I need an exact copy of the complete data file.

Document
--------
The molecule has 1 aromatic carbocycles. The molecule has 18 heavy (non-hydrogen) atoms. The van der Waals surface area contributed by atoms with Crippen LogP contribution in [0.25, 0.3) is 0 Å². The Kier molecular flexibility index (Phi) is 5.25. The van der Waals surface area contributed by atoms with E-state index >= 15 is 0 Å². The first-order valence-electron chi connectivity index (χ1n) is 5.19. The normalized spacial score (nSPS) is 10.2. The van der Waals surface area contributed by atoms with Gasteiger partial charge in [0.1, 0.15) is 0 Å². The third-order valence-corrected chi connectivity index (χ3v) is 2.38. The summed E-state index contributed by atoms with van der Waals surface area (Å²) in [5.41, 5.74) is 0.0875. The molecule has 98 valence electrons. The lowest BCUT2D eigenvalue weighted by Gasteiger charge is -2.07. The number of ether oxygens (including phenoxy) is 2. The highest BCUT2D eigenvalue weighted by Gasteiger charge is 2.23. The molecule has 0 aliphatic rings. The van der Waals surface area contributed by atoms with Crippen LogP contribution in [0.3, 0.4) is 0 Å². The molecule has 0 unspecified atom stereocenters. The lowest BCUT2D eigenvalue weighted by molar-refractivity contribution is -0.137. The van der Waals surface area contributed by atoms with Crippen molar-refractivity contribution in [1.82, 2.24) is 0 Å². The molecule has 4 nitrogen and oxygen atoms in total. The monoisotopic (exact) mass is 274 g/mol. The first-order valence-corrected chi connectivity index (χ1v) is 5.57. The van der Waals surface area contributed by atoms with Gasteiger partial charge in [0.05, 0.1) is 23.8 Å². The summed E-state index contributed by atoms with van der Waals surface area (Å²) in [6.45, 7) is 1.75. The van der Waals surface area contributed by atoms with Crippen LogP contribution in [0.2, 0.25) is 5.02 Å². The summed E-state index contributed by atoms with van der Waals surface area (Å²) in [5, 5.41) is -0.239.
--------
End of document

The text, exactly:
The molecule has 1 aromatic carbocycles. The molecule has 18 heavy (non-hydrogen) atoms. The van der Waals surface area contributed by atoms with Crippen LogP contribution in [0.25, 0.3) is 0 Å². The Kier molecular flexibility index (Phi) is 5.25. The van der Waals surface area contributed by atoms with E-state index >= 15 is 0 Å². The first-order valence-electron chi connectivity index (χ1n) is 5.19. The normalized spacial score (nSPS) is 10.2. The van der Waals surface area contributed by atoms with Gasteiger partial charge in [0.1, 0.15) is 0 Å². The third-order valence-corrected chi connectivity index (χ3v) is 2.38. The summed E-state index contributed by atoms with van der Waals surface area (Å²) in [5.41, 5.74) is 0.0875. The molecule has 98 valence electrons. The lowest BCUT2D eigenvalue weighted by Gasteiger charge is -2.07. The number of ether oxygens (including phenoxy) is 2. The highest BCUT2D eigenvalue weighted by Gasteiger charge is 2.23. The molecule has 0 aliphatic rings. The van der Waals surface area contributed by atoms with Crippen LogP contribution in [0.3, 0.4) is 0 Å². The molecule has 0 unspecified atom stereocenters. The lowest BCUT2D eigenvalue weighted by molar-refractivity contribution is -0.137. The van der Waals surface area contributed by atoms with Crippen molar-refractivity contribution in [1.82, 2.24) is 0 Å². The molecule has 4 nitrogen and oxygen atoms in total. The monoisotopic (exact) mass is 274 g/mol. The first-order valence-corrected chi connectivity index (χ1v) is 5.57. The van der Waals surface area contributed by atoms with Gasteiger partial charge in [0.05, 0.1) is 23.8 Å². The summed E-state index contributed by atoms with van der Waals surface area (Å²) in [6.45, 7) is 1.75. The van der Waals surface area contributed by atoms with Crippen LogP contribution in [0.2, 0.25) is 5.02 Å². The summed E-state index contributed by atoms with van der Waals surface area (Å²) in [5, 5.41) is -0.239.